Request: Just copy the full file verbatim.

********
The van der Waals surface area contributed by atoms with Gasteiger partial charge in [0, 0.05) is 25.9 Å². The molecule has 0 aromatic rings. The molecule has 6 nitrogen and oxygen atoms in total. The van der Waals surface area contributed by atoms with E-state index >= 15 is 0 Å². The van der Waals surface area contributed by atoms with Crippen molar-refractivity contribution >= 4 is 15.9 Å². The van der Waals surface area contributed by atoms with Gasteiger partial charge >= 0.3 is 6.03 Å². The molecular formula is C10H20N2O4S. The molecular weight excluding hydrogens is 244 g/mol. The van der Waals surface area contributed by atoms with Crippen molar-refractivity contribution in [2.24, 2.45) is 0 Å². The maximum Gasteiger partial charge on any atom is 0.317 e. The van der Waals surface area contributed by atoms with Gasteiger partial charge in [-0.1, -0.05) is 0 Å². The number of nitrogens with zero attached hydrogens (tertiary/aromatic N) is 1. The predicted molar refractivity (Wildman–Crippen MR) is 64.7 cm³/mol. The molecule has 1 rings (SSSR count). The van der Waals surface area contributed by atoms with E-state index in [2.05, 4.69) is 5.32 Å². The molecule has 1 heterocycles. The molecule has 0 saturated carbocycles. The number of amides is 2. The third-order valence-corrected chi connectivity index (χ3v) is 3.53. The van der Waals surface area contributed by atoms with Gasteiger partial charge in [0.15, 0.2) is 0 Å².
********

The van der Waals surface area contributed by atoms with Gasteiger partial charge in [0, 0.05) is 25.9 Å². The molecule has 0 aromatic rings. The molecule has 6 nitrogen and oxygen atoms in total. The van der Waals surface area contributed by atoms with E-state index >= 15 is 0 Å². The van der Waals surface area contributed by atoms with Crippen molar-refractivity contribution >= 4 is 15.9 Å². The van der Waals surface area contributed by atoms with Gasteiger partial charge >= 0.3 is 6.03 Å². The molecular formula is C10H20N2O4S. The molecular weight excluding hydrogens is 244 g/mol. The van der Waals surface area contributed by atoms with Crippen molar-refractivity contribution in [2.24, 2.45) is 0 Å². The maximum Gasteiger partial charge on any atom is 0.317 e. The van der Waals surface area contributed by atoms with Gasteiger partial charge in [-0.1, -0.05) is 0 Å². The number of nitrogens with zero attached hydrogens (tertiary/aromatic N) is 1. The predicted molar refractivity (Wildman–Crippen MR) is 64.7 cm³/mol. The molecule has 1 rings (SSSR count). The van der Waals surface area contributed by atoms with E-state index in [2.05, 4.69) is 5.32 Å². The molecule has 1 heterocycles. The molecule has 0 saturated carbocycles. The number of amides is 2. The third-order valence-corrected chi connectivity index (χ3v) is 3.53. The van der Waals surface area contributed by atoms with Gasteiger partial charge in [0.15, 0.2) is 0 Å².